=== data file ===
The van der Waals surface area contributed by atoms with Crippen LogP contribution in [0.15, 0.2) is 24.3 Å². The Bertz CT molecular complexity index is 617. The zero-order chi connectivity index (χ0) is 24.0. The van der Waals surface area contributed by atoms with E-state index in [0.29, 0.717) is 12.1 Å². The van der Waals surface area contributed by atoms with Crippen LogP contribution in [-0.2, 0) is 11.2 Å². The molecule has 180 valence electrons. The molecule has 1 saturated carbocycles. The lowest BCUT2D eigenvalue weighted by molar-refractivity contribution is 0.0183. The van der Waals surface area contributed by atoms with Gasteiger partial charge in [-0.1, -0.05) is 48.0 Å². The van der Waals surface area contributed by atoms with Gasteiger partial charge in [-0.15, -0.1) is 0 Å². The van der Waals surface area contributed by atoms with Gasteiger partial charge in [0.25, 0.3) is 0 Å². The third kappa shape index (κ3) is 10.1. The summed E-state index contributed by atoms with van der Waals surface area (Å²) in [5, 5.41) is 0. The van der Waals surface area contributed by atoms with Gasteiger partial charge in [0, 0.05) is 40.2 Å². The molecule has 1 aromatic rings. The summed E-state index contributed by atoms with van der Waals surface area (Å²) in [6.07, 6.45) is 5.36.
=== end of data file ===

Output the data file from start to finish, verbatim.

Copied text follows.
The van der Waals surface area contributed by atoms with Crippen LogP contribution in [0.15, 0.2) is 24.3 Å². The Bertz CT molecular complexity index is 617. The zero-order chi connectivity index (χ0) is 24.0. The van der Waals surface area contributed by atoms with E-state index in [0.29, 0.717) is 12.1 Å². The van der Waals surface area contributed by atoms with Crippen LogP contribution in [-0.2, 0) is 11.2 Å². The molecule has 180 valence electrons. The molecule has 1 saturated carbocycles. The lowest BCUT2D eigenvalue weighted by molar-refractivity contribution is 0.0183. The van der Waals surface area contributed by atoms with Gasteiger partial charge in [-0.1, -0.05) is 48.0 Å². The van der Waals surface area contributed by atoms with Gasteiger partial charge in [-0.15, -0.1) is 0 Å². The van der Waals surface area contributed by atoms with Gasteiger partial charge in [0.25, 0.3) is 0 Å². The third kappa shape index (κ3) is 10.1. The summed E-state index contributed by atoms with van der Waals surface area (Å²) in [5, 5.41) is 0. The van der Waals surface area contributed by atoms with Gasteiger partial charge in [0, 0.05) is 40.2 Å². The molecule has 1 aromatic rings. The summed E-state index contributed by atoms with van der Waals surface area (Å²) in [6.07, 6.45) is 5.36.